Lost Planet: Extreme Condition Xbox 360 Review

While Wii and PS3 fans wait for the next big thing, Xbox 360 fans have a very solid shooter.

Developer / Publisher: NA
4 minutes & 10 seconds read time
While Japan continues to ignore the Xbox 360 for its big black competitor, Japanese developers are starting to somewhat realise the power of the system with a few recent titles, some of which are amongst the best seen on the 360. Lost Planet is the latest for the 360 from Japan, and is a game which somewhat came out of no where. For months not much was said about Lost Planet, but it the game Microsoft are most pushing right now, and with good reason. Lost Planet is a fast paced action game, with huge boss sequences and some exciting combat, and it doesn't try to be something it's not

In Lost Planet you play as a young man named Wayne. At a young age, Wayne witnessed his father's death while fighting the Akrid - an alien life force inhabiting a world the human race has tried to colonize after destroying Earth. The problem is that the world is too cold for humans and they must continuously mine a heat source to remain alive. The only source of heat happens to be the Akrid, and so the war begins. There are a few more elements to the story and it contains the usual friction between colleagues. Really, the storyline is probably one of the weakest elements of this game.

You control Wayne from a third person perspective which gives an extremely good perspective on the size of the levels and enemies that you come across. The game is very much a run and gun shooter and the requirement of keeping your heat levels up forces the player to find enemies quickly and you won't just find yourself tackling small alien enemies, humans have come along for the party as well as some of the most detailed and beautiful boss characters you have ever seen.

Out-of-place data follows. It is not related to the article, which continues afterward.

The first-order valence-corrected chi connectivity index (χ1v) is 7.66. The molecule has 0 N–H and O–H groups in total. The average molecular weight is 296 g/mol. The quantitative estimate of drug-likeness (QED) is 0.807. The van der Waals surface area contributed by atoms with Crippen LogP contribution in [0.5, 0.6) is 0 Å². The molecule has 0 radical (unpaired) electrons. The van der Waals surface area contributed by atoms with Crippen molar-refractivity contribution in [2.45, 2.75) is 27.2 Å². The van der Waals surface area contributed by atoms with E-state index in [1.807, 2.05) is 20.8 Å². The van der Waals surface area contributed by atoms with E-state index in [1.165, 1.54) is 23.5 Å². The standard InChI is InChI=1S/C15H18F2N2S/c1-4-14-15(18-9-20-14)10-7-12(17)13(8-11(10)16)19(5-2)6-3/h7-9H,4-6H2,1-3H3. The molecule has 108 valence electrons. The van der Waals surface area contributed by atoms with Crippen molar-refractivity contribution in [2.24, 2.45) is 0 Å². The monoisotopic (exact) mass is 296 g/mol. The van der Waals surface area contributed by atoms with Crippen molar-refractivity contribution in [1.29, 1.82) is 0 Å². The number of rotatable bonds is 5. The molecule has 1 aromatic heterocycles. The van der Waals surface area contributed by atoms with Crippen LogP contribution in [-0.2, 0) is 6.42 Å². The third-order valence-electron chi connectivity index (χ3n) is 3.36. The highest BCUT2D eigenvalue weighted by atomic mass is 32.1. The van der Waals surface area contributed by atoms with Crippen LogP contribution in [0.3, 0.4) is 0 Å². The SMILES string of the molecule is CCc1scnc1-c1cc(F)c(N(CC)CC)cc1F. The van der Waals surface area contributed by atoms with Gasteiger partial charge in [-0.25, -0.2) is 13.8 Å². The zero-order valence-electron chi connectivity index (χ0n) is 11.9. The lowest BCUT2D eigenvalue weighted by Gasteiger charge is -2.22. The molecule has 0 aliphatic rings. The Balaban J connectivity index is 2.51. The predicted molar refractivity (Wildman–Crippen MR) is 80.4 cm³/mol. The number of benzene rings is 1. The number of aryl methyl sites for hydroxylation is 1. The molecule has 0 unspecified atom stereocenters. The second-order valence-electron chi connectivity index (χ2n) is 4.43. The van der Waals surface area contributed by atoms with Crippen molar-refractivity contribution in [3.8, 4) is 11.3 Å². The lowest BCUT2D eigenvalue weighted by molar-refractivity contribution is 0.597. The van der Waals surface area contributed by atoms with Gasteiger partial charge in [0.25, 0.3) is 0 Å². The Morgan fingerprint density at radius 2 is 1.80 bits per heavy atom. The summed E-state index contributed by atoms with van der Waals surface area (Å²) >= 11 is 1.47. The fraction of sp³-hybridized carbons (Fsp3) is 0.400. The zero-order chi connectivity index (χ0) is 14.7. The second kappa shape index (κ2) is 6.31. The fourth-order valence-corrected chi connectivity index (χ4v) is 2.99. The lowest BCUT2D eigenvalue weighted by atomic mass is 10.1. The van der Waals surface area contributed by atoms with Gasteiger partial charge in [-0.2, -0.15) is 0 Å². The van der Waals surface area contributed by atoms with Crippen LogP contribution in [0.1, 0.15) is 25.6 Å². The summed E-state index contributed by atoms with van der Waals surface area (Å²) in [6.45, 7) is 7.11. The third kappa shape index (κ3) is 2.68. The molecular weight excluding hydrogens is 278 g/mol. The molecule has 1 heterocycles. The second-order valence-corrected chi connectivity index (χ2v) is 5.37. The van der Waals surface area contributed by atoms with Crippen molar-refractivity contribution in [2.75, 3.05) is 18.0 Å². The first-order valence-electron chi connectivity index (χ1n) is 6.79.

There are a few elements to Lost Planet which make it a smart shooter rather than just run and gun though. The first of course is the fact you need to keep Wayne warm either via finding heat sources, or taking control of a VS (Vital Suit). When the Vital Suit is used, Lost Planet quickly becomes a mech combat action game. These vehicles control extremely well and do not dominate the game, instead becoming a useful tool to use against some of the larger enemies and during longer missions. It's definitely something you don't really need to rely on.

As well as this the game heavily uses location based damage. Each of the Akrid enemies have a weakspot which glows orange (and happens to be the energy source). Hitting there will take the enemy down much quicker than just shooting randomly. The human enemies also take more damage to the head than the legs for instance. It is this which can demonstrate just how intuitive the game is. There is never really a point that you get stuck (other than a tough combat area) and the game pushes along at a fairly rapid pace. You will find yourself about two or three missions into the game before you know it and before it becomes any kind of a serious challenge.